The Slatest

Update: MH370’s Flight Path Was Altered By Computer Command, Not Manual Controls

A navigational radar on Indonesia’s National Search and Rescue boat shows details during a search in the Andaman sea area around northern tip of Indonesia’s Sumatra island for the missing Malaysian Airlines flight MH370 on March 17, 2014.


Update, March 17, 9:45 p.m.: Flight MH370’s initial turn off course, to the west over Malaysia, was programmed into the plane’s computer system not manually maneuvered, according to senior U.S. officials. The New York Times, who is reporting the latest development, says the command would have involved seven or eight keystrokes into the Flight Managment System, a computer which sits between the pilot and the co-pilot. It is not clear if the command was programmed before or after the airliner took off.

The latest information, if true, suggests the diversion was initiated by a pilot or someone with very specific technical knowledge. Investigators are still analyzing radar tapes that show the first few movements of the plane after it went off course. The airliner appears to have tracked along several so-called waypoints, or pre-established locations in the sky, as it travelled from its scheduled path. Here’s the New York Times with the details:

According to investigators, it appears that a waypoint was added to the planned route. Pilots do that in the ordinary course of flying if air traffic controllers tell them to take a different route, to avoid weather or traffic. But in this case, the waypoint was far off the path to Beijing. …

Normal procedure is to key in a five-letter code — gibberish to non-aviators — that is the name of a waypoint. A normal flight plan consists of a series of such waypoints, ending in the destination airport. For an ordinary flight, waypoints can be entered manually or uploaded into the F.M.S. by the airline.

Original story, March 17, 4:00 p.m.: On the tenth day of the search for flight MH370, Malaysian officials yet again backtracked on key statements regarding the sequence of events leading up to the disappearance of the missing aircraft. Over the weekend, Malaysia’s defense and acting transportation minister stated that one of the plane’s communication systems, ACARS, had been switched off at 1:07 a.m., minutes before someone in the cockpit verbally signed off, “all right, good night” at 1:19 a.m. to air traffic controllers. The finding seemed to clearly confirm foul play and implicate the pilot who spoke those final words.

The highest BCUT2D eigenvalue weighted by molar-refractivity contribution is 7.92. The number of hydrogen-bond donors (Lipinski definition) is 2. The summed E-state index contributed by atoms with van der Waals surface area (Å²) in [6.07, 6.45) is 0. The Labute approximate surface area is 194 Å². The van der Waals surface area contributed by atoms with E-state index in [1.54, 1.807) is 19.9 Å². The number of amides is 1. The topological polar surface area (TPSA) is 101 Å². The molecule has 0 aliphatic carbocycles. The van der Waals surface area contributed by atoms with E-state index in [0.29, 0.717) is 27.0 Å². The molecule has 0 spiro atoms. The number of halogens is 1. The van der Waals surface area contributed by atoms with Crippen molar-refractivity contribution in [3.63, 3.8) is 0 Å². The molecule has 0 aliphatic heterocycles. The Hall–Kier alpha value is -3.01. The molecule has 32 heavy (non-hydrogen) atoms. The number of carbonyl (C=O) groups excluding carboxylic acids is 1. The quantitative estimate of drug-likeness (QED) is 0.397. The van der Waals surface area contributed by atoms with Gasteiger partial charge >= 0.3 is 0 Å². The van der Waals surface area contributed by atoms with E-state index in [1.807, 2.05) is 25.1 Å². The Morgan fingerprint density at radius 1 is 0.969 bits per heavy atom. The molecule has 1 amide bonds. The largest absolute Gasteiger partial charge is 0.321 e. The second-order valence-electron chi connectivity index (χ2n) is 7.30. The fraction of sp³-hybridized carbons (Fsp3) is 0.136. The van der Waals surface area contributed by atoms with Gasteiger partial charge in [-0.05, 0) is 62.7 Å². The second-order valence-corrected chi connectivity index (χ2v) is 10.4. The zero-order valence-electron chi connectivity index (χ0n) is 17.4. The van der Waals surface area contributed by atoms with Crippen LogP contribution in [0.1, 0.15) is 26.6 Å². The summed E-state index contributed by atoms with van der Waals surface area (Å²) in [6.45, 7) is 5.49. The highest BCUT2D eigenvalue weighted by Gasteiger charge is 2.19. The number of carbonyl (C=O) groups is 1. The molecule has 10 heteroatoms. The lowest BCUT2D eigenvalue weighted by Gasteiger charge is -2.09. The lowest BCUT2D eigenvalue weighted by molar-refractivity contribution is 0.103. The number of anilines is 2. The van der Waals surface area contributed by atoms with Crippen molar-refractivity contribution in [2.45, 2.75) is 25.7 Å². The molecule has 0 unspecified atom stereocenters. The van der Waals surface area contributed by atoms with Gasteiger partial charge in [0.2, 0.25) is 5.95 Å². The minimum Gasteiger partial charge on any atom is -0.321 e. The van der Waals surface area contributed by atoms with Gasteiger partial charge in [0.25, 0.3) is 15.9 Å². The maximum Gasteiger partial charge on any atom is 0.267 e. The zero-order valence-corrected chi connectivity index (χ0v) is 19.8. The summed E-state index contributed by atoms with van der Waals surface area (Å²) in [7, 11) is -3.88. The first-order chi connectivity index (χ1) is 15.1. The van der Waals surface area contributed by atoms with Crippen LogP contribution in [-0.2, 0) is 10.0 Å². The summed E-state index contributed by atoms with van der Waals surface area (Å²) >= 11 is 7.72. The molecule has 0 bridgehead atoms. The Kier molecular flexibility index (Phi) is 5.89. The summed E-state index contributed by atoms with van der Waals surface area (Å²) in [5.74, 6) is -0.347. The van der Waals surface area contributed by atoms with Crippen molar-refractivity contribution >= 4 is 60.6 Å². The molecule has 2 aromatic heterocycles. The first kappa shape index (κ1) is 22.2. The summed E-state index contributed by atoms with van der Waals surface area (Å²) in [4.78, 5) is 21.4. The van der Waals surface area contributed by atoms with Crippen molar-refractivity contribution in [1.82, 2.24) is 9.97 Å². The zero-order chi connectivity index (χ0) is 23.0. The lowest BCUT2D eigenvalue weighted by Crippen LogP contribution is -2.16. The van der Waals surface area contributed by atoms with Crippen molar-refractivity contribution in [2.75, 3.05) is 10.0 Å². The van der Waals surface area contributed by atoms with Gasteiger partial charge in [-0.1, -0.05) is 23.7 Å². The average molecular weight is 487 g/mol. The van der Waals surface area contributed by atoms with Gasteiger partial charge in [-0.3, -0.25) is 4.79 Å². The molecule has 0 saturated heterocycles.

Yet today, Malaysia Airlines chief executive Ahmad Jauhari Yahya stated that the ACARS system, which communicates every 30 minutes, was still active at 1:07 a.m., but failed to send its next scheduled update at 1:37 a.m. Thus, the system could have been disabled at any point within the 30 minute window. As a refresher, the plane’s other communication system, its transponder, failed at 1:21 a.m. The new information opens up the possibility that the plane’s two communication systems were disabled at the same time, rather than successively, which had been previoulsy reported as a clue the systems were intentionally shut off rather than cut off by a mechanical or electrical failure. Despite this new clarification, the consensus among officials is still foul play – though the possibility of an accident has not been completely ruled out.

Today also brought another small discovery as reported by the BBC. Malaysia Airlines indicated the words “all right, good night” were spoken by the plane’s co-pilot, Fariq Abdul Hamid. As has been reported, both pilots as well as passengers and crew are under rigorous investigation for possible nefarious motives. Elsewhere in Slate, William Dobson explains why you should be wary of attempts to portray chief pilot Zaharie Ahmad Shah as a political zealot.

Whether these two latest revelations help narrow the search for MH370, which now includes 26 countries and spans vast swaths of ocean and land, remains to be seen. On Monday, Australia took the lead in searching southern parts of the Indian Ocean for the disappeared airliner, while China and Kazakhstan continued to query their radar systems for any sign of the plane in their airspace.

Read the rest of Slate’s coverage of Malaysia Airlines Flight 370.  This story will be updated with the latest developments.